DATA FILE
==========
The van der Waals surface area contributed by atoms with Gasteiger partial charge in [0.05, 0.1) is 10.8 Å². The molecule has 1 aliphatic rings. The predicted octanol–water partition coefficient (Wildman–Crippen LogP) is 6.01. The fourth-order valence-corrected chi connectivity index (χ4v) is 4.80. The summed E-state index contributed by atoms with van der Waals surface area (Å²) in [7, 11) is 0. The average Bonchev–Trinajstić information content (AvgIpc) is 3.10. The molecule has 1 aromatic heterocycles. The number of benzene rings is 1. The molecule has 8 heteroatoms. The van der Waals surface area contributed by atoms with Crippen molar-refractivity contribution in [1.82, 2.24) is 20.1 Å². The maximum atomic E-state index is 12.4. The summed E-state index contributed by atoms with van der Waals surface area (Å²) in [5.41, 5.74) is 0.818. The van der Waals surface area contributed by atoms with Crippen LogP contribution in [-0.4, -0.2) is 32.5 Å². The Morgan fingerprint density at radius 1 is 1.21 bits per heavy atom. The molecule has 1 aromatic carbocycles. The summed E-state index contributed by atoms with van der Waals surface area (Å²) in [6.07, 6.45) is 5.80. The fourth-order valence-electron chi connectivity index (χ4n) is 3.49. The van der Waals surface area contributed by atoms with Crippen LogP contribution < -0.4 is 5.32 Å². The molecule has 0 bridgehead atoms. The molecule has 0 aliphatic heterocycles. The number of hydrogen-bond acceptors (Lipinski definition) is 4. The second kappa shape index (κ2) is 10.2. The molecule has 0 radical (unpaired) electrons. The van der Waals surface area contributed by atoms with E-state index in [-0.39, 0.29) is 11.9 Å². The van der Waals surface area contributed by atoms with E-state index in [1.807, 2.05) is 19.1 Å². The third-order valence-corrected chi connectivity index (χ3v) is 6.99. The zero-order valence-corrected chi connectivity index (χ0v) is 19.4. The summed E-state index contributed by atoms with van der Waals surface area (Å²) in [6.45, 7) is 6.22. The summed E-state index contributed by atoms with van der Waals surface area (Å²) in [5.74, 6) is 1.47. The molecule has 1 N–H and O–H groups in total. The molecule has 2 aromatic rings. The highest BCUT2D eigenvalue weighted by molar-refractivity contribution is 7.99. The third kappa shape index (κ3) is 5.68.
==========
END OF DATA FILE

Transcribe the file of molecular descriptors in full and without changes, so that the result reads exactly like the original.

The van der Waals surface area contributed by atoms with Gasteiger partial charge in [0.05, 0.1) is 10.8 Å². The molecule has 1 aliphatic rings. The predicted octanol–water partition coefficient (Wildman–Crippen LogP) is 6.01. The fourth-order valence-corrected chi connectivity index (χ4v) is 4.80. The summed E-state index contributed by atoms with van der Waals surface area (Å²) in [7, 11) is 0. The average Bonchev–Trinajstić information content (AvgIpc) is 3.10. The molecule has 1 aromatic heterocycles. The number of benzene rings is 1. The molecule has 8 heteroatoms. The van der Waals surface area contributed by atoms with Crippen molar-refractivity contribution in [1.82, 2.24) is 20.1 Å². The maximum atomic E-state index is 12.4. The summed E-state index contributed by atoms with van der Waals surface area (Å²) in [5.41, 5.74) is 0.818. The van der Waals surface area contributed by atoms with Crippen LogP contribution in [-0.4, -0.2) is 32.5 Å². The Morgan fingerprint density at radius 1 is 1.21 bits per heavy atom. The molecule has 1 aromatic carbocycles. The summed E-state index contributed by atoms with van der Waals surface area (Å²) in [6.07, 6.45) is 5.80. The fourth-order valence-electron chi connectivity index (χ4n) is 3.49. The van der Waals surface area contributed by atoms with Crippen LogP contribution < -0.4 is 5.32 Å². The molecule has 0 bridgehead atoms. The molecule has 0 aliphatic heterocycles. The number of hydrogen-bond acceptors (Lipinski definition) is 4. The second kappa shape index (κ2) is 10.2. The molecule has 0 radical (unpaired) electrons. The van der Waals surface area contributed by atoms with E-state index in [-0.39, 0.29) is 11.9 Å². The van der Waals surface area contributed by atoms with E-state index in [1.807, 2.05) is 19.1 Å². The third-order valence-corrected chi connectivity index (χ3v) is 6.99. The zero-order valence-corrected chi connectivity index (χ0v) is 19.4. The summed E-state index contributed by atoms with van der Waals surface area (Å²) in [6.45, 7) is 6.22. The summed E-state index contributed by atoms with van der Waals surface area (Å²) in [5.74, 6) is 1.47. The molecule has 1 N–H and O–H groups in total. The molecule has 2 aromatic rings. The highest BCUT2D eigenvalue weighted by molar-refractivity contribution is 7.99. The third kappa shape index (κ3) is 5.68.